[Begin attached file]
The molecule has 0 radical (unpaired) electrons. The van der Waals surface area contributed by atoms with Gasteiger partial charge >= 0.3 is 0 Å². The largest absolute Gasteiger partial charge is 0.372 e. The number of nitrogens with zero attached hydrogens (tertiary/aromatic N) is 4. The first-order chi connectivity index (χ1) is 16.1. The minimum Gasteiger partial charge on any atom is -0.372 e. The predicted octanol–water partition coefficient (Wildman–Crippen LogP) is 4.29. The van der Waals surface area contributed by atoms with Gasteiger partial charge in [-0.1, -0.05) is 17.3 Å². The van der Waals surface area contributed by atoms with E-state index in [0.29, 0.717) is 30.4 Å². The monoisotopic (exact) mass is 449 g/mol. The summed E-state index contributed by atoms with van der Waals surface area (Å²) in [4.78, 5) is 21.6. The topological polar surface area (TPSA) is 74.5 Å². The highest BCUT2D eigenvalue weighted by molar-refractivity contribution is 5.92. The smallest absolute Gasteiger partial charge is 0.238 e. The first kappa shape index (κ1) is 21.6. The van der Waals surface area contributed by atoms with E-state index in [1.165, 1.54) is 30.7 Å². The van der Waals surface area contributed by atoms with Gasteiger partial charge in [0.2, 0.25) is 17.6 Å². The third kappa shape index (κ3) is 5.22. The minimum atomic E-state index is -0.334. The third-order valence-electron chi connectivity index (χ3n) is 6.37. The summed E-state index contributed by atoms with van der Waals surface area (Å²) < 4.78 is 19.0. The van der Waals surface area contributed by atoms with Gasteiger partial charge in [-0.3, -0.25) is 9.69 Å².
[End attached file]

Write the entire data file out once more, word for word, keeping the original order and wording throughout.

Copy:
The molecule has 0 radical (unpaired) electrons. The van der Waals surface area contributed by atoms with Gasteiger partial charge >= 0.3 is 0 Å². The largest absolute Gasteiger partial charge is 0.372 e. The number of nitrogens with zero attached hydrogens (tertiary/aromatic N) is 4. The first-order chi connectivity index (χ1) is 16.1. The minimum Gasteiger partial charge on any atom is -0.372 e. The predicted octanol–water partition coefficient (Wildman–Crippen LogP) is 4.29. The van der Waals surface area contributed by atoms with Gasteiger partial charge in [-0.1, -0.05) is 17.3 Å². The van der Waals surface area contributed by atoms with E-state index in [0.29, 0.717) is 30.4 Å². The monoisotopic (exact) mass is 449 g/mol. The summed E-state index contributed by atoms with van der Waals surface area (Å²) in [4.78, 5) is 21.6. The topological polar surface area (TPSA) is 74.5 Å². The highest BCUT2D eigenvalue weighted by molar-refractivity contribution is 5.92. The smallest absolute Gasteiger partial charge is 0.238 e. The first kappa shape index (κ1) is 21.6. The van der Waals surface area contributed by atoms with E-state index in [1.165, 1.54) is 30.7 Å². The van der Waals surface area contributed by atoms with Gasteiger partial charge in [0.2, 0.25) is 17.6 Å². The third kappa shape index (κ3) is 5.22. The minimum atomic E-state index is -0.334. The third-order valence-electron chi connectivity index (χ3n) is 6.37. The summed E-state index contributed by atoms with van der Waals surface area (Å²) < 4.78 is 19.0. The van der Waals surface area contributed by atoms with Gasteiger partial charge in [-0.3, -0.25) is 9.69 Å².